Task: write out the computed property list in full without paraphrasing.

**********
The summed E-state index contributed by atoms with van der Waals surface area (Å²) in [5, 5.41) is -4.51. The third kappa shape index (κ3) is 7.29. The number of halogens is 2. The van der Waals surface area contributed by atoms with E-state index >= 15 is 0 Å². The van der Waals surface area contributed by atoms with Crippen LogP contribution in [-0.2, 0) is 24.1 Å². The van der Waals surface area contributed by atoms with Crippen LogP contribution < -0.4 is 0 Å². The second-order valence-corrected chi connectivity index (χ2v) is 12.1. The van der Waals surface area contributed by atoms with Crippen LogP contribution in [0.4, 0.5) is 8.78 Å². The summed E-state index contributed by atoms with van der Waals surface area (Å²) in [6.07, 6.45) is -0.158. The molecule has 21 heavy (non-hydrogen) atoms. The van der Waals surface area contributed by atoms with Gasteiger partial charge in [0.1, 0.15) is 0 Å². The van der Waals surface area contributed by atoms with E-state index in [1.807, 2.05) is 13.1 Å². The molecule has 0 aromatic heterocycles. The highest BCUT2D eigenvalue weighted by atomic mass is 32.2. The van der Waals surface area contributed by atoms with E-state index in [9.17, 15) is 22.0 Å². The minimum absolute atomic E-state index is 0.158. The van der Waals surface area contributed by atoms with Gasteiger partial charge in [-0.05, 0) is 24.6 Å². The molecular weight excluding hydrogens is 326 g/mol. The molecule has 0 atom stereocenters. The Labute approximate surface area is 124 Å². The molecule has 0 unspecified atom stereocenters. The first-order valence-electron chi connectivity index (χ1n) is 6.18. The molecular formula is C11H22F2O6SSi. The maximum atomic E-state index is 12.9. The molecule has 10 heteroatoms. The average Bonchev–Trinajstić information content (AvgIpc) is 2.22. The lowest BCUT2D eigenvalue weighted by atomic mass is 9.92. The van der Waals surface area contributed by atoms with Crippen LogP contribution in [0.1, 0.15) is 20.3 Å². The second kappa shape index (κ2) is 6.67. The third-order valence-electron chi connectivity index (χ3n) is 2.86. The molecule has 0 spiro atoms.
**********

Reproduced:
The summed E-state index contributed by atoms with van der Waals surface area (Å²) in [5, 5.41) is -4.51. The third kappa shape index (κ3) is 7.29. The number of halogens is 2. The van der Waals surface area contributed by atoms with E-state index >= 15 is 0 Å². The van der Waals surface area contributed by atoms with Crippen LogP contribution in [-0.2, 0) is 24.1 Å². The van der Waals surface area contributed by atoms with Crippen LogP contribution < -0.4 is 0 Å². The second-order valence-corrected chi connectivity index (χ2v) is 12.1. The van der Waals surface area contributed by atoms with Crippen LogP contribution in [0.4, 0.5) is 8.78 Å². The summed E-state index contributed by atoms with van der Waals surface area (Å²) in [6.07, 6.45) is -0.158. The molecule has 21 heavy (non-hydrogen) atoms. The van der Waals surface area contributed by atoms with Gasteiger partial charge in [0.1, 0.15) is 0 Å². The van der Waals surface area contributed by atoms with E-state index in [1.807, 2.05) is 13.1 Å². The molecule has 0 aromatic heterocycles. The highest BCUT2D eigenvalue weighted by atomic mass is 32.2. The van der Waals surface area contributed by atoms with E-state index in [9.17, 15) is 22.0 Å². The minimum absolute atomic E-state index is 0.158. The van der Waals surface area contributed by atoms with Gasteiger partial charge in [-0.05, 0) is 24.6 Å². The molecular weight excluding hydrogens is 326 g/mol. The molecule has 0 atom stereocenters. The Labute approximate surface area is 124 Å². The molecule has 0 unspecified atom stereocenters. The first-order valence-electron chi connectivity index (χ1n) is 6.18. The molecular formula is C11H22F2O6SSi. The maximum atomic E-state index is 12.9. The molecule has 10 heteroatoms. The average Bonchev–Trinajstić information content (AvgIpc) is 2.22. The lowest BCUT2D eigenvalue weighted by atomic mass is 9.92. The van der Waals surface area contributed by atoms with Crippen LogP contribution in [0.1, 0.15) is 20.3 Å². The second kappa shape index (κ2) is 6.67. The third-order valence-electron chi connectivity index (χ3n) is 2.86. The molecule has 0 spiro atoms.